Food throughout the country was a mix between 2-minute noodles with tuna and whatever else barren remote stores stoked that we could fit in our expanding panniers. The country didn’t seem to have a defined cuisine so we made up our own which was often required due to the lack of towns or at least towns that had shops. We utilized the opportunity in larger tourist towns for meals that didn’t involve cooking on the trangia, our alcohol burning portable stove. In regards to nutritional food we were introduced to the local ‘wimpys’, fast food option which did pretty ‘inspiring’ thickshakes, a common favourite whenever available. My menu on one of our days off included museli, pancakes, milo shake, chicken burger with sides, boerwars sausage, a rump steak finished off with a strawberry shake.
Our first day off in the country was in Gweta where we stayed at lodge aptly named after the surrounding baobabs. Having an early arrival allowed us to sit poolside-sipping beers whilst the overland tourists admired (or laughed) at our tan lines. The next day it was a tourist excursion to see the famed Makgadikgadi Pan, one of the largest saltpans in the world. Whist the pan was fairly impressive compared with the numerous others saltpans I have seen (none) we couldn’t get to its centre due its wet crumbling surface. We instead utilised the very flat surface and sparse space to use the aerobie before it came to a fateful salty end. Also on the day’s itinerary was the impressive Chapman’s tree a marked baobab used as post office for early day European explorers and finally the meerkats, who in this instance were very friendly.
The second rest day was in Maun, a place known as a starting point for the well-known Okavango Delta, a massive river fed inland delta that ends in a basin offering no water to the ocean but instead evaporating on an annual basis. Each year as it fills it offers life to the surrounding wildlife whether they search it out through instinctive habit or wait below the surface for it’s inevitable return (said with a David Attenborough accent.) With no spare weeks to deservedly properly explore its vast expanse we opted for the quick 30-minute approach of seeing it by air in a helicopter. This preferred option allowed us quickly fly over the towns outskirts to follow the well-worn tracks splintering the surface below as it led the eye to groups of varying wildlife. Utilising the surrounds of the life generating wetlands and associated grasslands were groups of elephants, zebras, giraffes and buffaloes whilst occupying the water was the hippos. It was during this memorable trip that my good camera (SLR) decided to come up with an error. Fourth camera partially down.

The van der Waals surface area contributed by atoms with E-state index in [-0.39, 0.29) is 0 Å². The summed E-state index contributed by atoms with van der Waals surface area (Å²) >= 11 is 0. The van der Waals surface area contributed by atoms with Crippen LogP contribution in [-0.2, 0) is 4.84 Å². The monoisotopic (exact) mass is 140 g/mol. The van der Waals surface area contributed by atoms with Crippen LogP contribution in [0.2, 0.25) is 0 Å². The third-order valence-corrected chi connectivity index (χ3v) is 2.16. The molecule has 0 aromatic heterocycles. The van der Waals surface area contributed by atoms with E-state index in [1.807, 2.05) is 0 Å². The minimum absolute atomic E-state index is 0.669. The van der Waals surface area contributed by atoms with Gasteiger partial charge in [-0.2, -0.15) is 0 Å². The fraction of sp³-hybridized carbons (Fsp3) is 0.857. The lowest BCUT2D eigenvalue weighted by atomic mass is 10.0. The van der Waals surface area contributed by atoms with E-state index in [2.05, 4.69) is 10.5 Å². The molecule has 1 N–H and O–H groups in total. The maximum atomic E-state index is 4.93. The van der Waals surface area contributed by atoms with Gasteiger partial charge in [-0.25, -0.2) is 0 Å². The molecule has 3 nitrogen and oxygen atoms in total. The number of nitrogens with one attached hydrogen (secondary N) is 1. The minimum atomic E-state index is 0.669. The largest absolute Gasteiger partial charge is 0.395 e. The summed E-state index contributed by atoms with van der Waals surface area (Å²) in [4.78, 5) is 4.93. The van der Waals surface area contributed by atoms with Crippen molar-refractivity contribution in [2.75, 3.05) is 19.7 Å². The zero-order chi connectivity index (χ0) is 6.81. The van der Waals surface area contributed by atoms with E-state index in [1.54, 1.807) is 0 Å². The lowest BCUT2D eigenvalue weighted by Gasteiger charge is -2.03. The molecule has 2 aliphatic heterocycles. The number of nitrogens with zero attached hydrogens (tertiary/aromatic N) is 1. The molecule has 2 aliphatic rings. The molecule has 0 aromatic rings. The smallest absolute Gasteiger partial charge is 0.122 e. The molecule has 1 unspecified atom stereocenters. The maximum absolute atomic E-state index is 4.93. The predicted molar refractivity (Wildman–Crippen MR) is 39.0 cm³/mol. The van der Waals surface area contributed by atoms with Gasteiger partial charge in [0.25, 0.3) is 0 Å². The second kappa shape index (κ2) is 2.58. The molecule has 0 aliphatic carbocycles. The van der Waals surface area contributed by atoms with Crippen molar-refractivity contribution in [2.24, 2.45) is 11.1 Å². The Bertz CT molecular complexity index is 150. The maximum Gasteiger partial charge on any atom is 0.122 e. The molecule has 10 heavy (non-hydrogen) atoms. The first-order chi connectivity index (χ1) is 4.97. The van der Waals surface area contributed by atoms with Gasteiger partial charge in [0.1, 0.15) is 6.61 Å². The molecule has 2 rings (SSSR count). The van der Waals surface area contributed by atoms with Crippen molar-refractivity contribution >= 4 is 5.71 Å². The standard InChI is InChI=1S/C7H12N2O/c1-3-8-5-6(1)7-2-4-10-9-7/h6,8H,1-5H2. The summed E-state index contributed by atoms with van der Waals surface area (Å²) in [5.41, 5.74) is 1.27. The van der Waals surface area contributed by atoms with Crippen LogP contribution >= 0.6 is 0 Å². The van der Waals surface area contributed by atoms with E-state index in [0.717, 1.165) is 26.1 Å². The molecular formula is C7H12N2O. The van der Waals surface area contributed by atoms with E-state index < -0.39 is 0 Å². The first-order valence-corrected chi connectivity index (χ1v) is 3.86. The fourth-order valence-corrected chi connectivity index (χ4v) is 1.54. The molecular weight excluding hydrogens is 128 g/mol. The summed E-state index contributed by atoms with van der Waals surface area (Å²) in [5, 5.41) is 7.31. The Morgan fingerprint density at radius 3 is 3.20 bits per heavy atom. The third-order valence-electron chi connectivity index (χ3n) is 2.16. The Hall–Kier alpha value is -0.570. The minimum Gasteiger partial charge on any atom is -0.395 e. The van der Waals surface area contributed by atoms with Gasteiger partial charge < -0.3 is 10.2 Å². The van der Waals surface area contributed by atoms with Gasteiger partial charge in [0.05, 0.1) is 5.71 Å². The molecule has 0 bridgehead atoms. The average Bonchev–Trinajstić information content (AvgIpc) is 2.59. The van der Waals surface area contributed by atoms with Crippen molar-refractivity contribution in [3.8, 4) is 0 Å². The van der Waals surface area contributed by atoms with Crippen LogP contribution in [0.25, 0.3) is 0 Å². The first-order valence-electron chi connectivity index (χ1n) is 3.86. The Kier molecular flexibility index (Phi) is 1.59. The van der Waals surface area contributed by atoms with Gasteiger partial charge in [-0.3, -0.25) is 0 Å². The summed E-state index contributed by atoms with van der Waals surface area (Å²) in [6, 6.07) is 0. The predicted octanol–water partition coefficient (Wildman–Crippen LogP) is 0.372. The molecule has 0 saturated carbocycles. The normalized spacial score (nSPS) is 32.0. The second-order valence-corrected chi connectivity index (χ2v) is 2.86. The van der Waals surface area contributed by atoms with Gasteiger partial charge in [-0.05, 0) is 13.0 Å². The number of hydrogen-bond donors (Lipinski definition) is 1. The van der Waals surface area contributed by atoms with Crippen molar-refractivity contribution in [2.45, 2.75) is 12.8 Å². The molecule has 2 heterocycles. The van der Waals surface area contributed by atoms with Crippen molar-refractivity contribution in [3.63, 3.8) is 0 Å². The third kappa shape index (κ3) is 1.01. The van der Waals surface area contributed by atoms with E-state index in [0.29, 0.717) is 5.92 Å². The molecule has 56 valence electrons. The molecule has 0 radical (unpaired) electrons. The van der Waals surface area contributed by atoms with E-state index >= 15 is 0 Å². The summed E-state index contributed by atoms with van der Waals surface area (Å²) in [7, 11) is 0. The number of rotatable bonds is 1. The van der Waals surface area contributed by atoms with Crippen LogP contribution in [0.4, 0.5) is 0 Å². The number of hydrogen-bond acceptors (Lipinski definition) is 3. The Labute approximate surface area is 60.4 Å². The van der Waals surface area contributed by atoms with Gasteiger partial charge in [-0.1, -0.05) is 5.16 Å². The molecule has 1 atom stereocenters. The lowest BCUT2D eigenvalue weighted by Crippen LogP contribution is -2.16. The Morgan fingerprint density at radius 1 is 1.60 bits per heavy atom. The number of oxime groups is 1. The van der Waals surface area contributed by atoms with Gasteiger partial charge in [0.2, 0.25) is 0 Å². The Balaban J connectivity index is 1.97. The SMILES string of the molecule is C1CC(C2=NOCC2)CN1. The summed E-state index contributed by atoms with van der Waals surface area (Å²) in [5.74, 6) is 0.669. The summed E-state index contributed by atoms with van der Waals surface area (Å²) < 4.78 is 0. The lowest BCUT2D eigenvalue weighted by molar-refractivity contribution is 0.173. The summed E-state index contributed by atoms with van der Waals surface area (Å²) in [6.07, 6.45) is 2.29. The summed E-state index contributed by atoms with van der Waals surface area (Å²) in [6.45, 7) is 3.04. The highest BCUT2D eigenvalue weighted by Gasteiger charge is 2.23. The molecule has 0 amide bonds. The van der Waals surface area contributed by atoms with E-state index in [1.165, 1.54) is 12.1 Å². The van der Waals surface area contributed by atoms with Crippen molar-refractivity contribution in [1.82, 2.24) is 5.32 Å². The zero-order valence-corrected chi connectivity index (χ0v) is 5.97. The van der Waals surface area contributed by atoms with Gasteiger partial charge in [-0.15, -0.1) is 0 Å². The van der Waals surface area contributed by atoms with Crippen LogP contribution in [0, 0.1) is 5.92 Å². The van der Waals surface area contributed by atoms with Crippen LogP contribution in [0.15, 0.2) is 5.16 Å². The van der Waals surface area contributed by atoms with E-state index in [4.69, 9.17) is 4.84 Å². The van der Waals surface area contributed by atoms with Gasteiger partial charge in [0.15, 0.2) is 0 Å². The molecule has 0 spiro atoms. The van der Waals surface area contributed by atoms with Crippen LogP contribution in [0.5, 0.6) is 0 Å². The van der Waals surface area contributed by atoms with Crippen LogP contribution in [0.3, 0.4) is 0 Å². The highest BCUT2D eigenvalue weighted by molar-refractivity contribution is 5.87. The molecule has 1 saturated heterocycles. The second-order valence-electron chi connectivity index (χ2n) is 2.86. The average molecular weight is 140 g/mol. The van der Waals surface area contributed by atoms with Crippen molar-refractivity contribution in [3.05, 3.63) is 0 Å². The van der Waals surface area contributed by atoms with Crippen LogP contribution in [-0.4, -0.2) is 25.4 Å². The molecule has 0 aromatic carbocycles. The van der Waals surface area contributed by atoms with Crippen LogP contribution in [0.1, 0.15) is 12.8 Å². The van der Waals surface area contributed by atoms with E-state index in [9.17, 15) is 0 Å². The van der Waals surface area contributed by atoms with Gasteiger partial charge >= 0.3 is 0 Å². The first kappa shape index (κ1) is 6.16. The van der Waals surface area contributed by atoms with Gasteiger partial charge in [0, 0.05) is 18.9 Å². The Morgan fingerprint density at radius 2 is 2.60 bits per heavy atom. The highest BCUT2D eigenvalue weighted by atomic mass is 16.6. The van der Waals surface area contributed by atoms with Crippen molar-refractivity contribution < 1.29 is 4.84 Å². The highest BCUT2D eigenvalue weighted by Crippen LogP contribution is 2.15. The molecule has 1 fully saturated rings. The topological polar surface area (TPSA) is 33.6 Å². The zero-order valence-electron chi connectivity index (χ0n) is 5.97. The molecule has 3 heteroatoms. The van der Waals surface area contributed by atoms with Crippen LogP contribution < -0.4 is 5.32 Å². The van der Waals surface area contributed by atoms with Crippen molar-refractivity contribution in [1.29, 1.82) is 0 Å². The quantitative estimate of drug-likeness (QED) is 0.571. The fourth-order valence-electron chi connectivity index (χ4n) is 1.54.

Our last few days in the country were spent cycling on the fringes of the Kalahari Desert, an area I have previously learned about thanks to the renowned anthropologist Alby Mangels. At numerous stops we got to engage with the locals, the Kalahari bush people and be enthralled by their well-known clicking language. In the town of Dedak whilst sitting under cover enjoying a fine meal of noodles and tuna washed down with long life milk a local commented we were true Kalahari’s due to our efforts, I was stoked! The infrequent towns that we passed through reminded me of communities in remote Australia due to the centralized gathering of locals, the sole general store and the lack of services. We did utilize the one shop to get our necessary fix of soft drinks, chocolates and where possible ice creams.
With the lack of towns throughout the northeastern border we entered in and the western where we excited we utilized our tents many times over. It was definitely a pleasure setting up the tent, knowing that you were setting up camp in the middle of nowhere, flies off under the stars and actually utilising the equipment that we were all carrying. Examples include arriving early into the isolated town of Matopit which featured nothing but several open bars and its lively patrons to eventually be led to the local school where the principal let us camp in their grounds watched over by the school’s guards. Another night at a foot and mouth control point Shaun and I were awoken in the middle of the night to a stampeded of donkeys, whilst I wasn’t to aware of what was going on Shaun was huddled in the corner of his coffin (but smaller) style tent rocking in a fetal position avoiding a hoof to the head. These are the nights I’ll remember more so then hotels.
Our last day was our longest at 215kms, leaving before the sun had risen and getting to the Namibian border as the sun had already offered its last light to the orange horizon. We were awarded once stamped out and into the new country with a worthy pork schnitzel.